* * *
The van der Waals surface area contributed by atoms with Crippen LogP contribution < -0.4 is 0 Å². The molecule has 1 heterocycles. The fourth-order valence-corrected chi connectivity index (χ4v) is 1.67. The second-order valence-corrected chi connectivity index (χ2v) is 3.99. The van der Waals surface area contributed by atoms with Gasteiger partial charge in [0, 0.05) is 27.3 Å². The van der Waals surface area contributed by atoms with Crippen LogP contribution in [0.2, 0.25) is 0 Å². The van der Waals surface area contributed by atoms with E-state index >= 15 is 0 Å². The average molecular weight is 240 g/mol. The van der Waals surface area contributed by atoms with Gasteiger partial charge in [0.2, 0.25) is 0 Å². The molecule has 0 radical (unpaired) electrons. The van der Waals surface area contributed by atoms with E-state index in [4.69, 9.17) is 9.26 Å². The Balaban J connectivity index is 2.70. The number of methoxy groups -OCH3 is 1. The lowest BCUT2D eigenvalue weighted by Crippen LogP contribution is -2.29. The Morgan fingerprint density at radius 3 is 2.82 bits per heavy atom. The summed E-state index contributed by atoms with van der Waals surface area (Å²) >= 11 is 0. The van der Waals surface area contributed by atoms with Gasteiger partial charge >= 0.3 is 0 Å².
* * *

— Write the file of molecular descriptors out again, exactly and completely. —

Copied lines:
The van der Waals surface area contributed by atoms with Crippen LogP contribution < -0.4 is 0 Å². The molecule has 1 heterocycles. The fourth-order valence-corrected chi connectivity index (χ4v) is 1.67. The second-order valence-corrected chi connectivity index (χ2v) is 3.99. The van der Waals surface area contributed by atoms with Gasteiger partial charge in [0, 0.05) is 27.3 Å². The van der Waals surface area contributed by atoms with Crippen LogP contribution in [0.2, 0.25) is 0 Å². The van der Waals surface area contributed by atoms with E-state index >= 15 is 0 Å². The average molecular weight is 240 g/mol. The van der Waals surface area contributed by atoms with Gasteiger partial charge in [0.2, 0.25) is 0 Å². The molecule has 0 radical (unpaired) electrons. The van der Waals surface area contributed by atoms with E-state index in [4.69, 9.17) is 9.26 Å². The Balaban J connectivity index is 2.70. The number of methoxy groups -OCH3 is 1. The lowest BCUT2D eigenvalue weighted by Crippen LogP contribution is -2.29. The Morgan fingerprint density at radius 3 is 2.82 bits per heavy atom. The summed E-state index contributed by atoms with van der Waals surface area (Å²) >= 11 is 0. The van der Waals surface area contributed by atoms with Gasteiger partial charge >= 0.3 is 0 Å².